June 1988
Volume 29, Issue 6
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Articles  |   June 1988
Anesthetic-induced corneal lesions in developmentally sensitive rats.
Author Affiliations
  • R Guillet
    Department of Psychology, University of Rochester, NY 14627.
  • J Wyatt
    Department of Psychology, University of Rochester, NY 14627.
  • R B Baggs
    Department of Psychology, University of Rochester, NY 14627.
  • C K Kellogg
    Department of Psychology, University of Rochester, NY 14627.
Investigative Ophthalmology & Visual Science June 1988, Vol.29, 949-954. doi:
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      R Guillet, J Wyatt, R B Baggs, C K Kellogg; Anesthetic-induced corneal lesions in developmentally sensitive rats.. Invest. Ophthalmol. Vis. Sci. 1988;29(6):949-954.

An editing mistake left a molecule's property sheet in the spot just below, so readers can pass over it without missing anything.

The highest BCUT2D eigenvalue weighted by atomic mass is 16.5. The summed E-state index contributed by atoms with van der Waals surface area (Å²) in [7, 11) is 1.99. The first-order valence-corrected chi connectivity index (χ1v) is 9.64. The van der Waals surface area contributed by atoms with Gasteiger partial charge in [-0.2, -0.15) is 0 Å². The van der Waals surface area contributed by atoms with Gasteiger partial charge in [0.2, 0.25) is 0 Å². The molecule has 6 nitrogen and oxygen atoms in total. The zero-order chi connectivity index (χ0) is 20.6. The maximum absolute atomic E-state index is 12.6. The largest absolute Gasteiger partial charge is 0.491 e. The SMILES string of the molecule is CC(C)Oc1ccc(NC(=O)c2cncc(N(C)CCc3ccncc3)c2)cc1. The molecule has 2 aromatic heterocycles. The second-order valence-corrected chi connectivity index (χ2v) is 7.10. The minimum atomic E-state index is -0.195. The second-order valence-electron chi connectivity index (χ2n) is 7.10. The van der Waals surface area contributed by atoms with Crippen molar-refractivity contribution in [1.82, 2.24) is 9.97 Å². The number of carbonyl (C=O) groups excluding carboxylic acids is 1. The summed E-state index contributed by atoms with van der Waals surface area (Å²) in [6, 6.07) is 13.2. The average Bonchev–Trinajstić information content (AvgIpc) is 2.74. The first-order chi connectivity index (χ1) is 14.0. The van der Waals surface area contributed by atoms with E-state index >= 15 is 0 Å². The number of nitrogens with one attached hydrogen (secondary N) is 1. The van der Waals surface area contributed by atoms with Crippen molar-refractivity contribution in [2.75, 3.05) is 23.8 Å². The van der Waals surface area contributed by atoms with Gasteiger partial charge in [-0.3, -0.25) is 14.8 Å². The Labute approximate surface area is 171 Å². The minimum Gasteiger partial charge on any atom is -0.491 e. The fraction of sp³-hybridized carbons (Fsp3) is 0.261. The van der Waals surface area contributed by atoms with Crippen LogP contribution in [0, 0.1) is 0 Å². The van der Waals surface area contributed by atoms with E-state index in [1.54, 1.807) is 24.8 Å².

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      © ARVO (1962-2015); The Authors (2016-present)

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Abstract

Developmental critical periods for the induction of abnormalities by exposure to exogenous substances need not be confined to the early embryonic stage of organogenesis. The combination of ketamine hydrochloride and xylazine, two commonly used anesthetic agents, resulted in a corneal epithelial calcium deposition in 84% of rat pups whose exposure was limited to a single injection during the third postnatal week only. Concurrent exposure to ketamine hydrochloride, xylazine, and yohimbine, an alpha 2 adrenergic receptor antagonist, resulted in corneal lesions in only 6% of rat pups so exposed. The etiology is presently not understood but may involve interference with neurally directed corneal development. Corneal desiccation may also play a role. Altered drug metabolism, and toxic interactions resulting from a changing oxygen or light milieu are less likely etiologic mechanisms. Aspects of corneal development and mechanisms by which drugs can interact with and disturb normal maturational sequences can now be approached.

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